Next week, it all comes together in a town meeting format, when the students will discuss what they’ve learned in the context of watershed management.

The field trip started with an orientation session in the school auditorium.

Continue reading

Summit County: State of the River session set for May 8

This year’s presentation to focus on low stream flows and reservoir operations in the face of a potential drought

The Blue River below Dillon Dam, July, 2011. BOB BERWYN PHOTO.

Peak flows! BOB BERWYN PHOTO.

By Bob Berwyn

SUMMIT COUNTY — What a difference a year makes.

In early May 2011, Colorado water managers were sounding the alarm about possible flooding as they eyed one of the biggest snowpacks on record. Just 12 months later, some water providers are implementing conservation measures as the state faces drought conditions.

This year’s record-low snowpack and unprecedented early runoff in the Colorado River Basin will present water users with challenges, as ranchers in the Lower Blue grapple with irrigation and municipal water providers try figure out how to keep their reservoirs as full as possible while still meeting demand.

It won’ be easy, considering that much of the Colorado River Basin has already been designated as being in a severe drought by the National Integrated Drought Information System.

Some of the key players in managing stream flows and reservoirs in the Blue River Basin will try answer those questions May 8 at the annual state of the river meeting in Frisco (6:30-8:30 p.m. at the Summit County Community and Senior Center). he event is sponsored by the Colorado River District and the Blue River Watershed Group. Continue reading

Colorado: Green Mountain Reservoir not likely to fill this year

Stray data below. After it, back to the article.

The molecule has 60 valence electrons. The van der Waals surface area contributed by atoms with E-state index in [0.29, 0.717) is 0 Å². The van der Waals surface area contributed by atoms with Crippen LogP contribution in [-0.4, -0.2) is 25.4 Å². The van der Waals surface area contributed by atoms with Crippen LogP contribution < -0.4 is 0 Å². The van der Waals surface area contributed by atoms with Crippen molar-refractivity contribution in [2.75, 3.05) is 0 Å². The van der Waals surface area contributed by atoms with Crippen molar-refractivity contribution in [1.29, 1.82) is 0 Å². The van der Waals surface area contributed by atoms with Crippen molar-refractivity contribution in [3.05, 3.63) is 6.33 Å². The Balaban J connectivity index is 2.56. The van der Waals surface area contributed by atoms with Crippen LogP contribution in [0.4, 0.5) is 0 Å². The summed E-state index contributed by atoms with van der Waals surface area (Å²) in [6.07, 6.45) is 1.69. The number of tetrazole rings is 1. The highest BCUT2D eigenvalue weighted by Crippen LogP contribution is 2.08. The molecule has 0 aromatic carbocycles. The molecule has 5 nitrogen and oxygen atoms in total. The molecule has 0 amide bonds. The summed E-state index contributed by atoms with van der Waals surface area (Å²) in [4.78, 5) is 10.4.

Bureau of Reclamation starts filling the reservoir April 1, the earliest date possible

Recreation could be affected by low water levels at Green Mountain Reservoir this summer.

By Bob Berwyn

SUMMIT COUNTY — Green Mountain Reservoir is unlikely to fill this year, even though the U.S. Bureau of Reclamation is already staking its claim to Blue River water with the earliest “start of fill” on record.

The reservoir at the north end of Summit County is a key piece of the regional water supply puzzle, helping buffer the Upper Blue when senior water rights holders downstream on the Colorado call for water, at Xcel’s Shoshone power plant in Glenwood Canyon and irrigation in the Grand Valley, for example.

Green Mountain Reservoir is currently about 43 feet below its maximum level and BuRec has shut the valve on outflows below Green Mountain Dam. Currently, only about 75 cubic feet per second are flowing past the dam and into the Blue River. Those low flows will likely persist until senior water rights holders down stream call for water from the reservoir. Continue reading

Dillon Reservoir to fill early, may drop fast in late summer

There probably won't be much excess water spilling down the glory hole and into the Lower Blue this year.

Denver Water diverting majority of Blue River flows through Roberts Tunnel to the Front Range

By Bob Berwyn

SUMMIT COUNTY — Denver Water officials said this week they expect Dillon Reservoir to fill, or come very close to filling sometime in early June, depending on the timing of the spring runoff, but water levels could drop rapidly in late summer, and there won’t be much water released to the Lower Blue.

Currently, the reservoir is only about four feet below capacity. Last summer the reservoir filled July 27, one of the latest dates on record, as Denver Water made way for abundant runoff required by drawing the water level way down in spring and early summer. Continue reading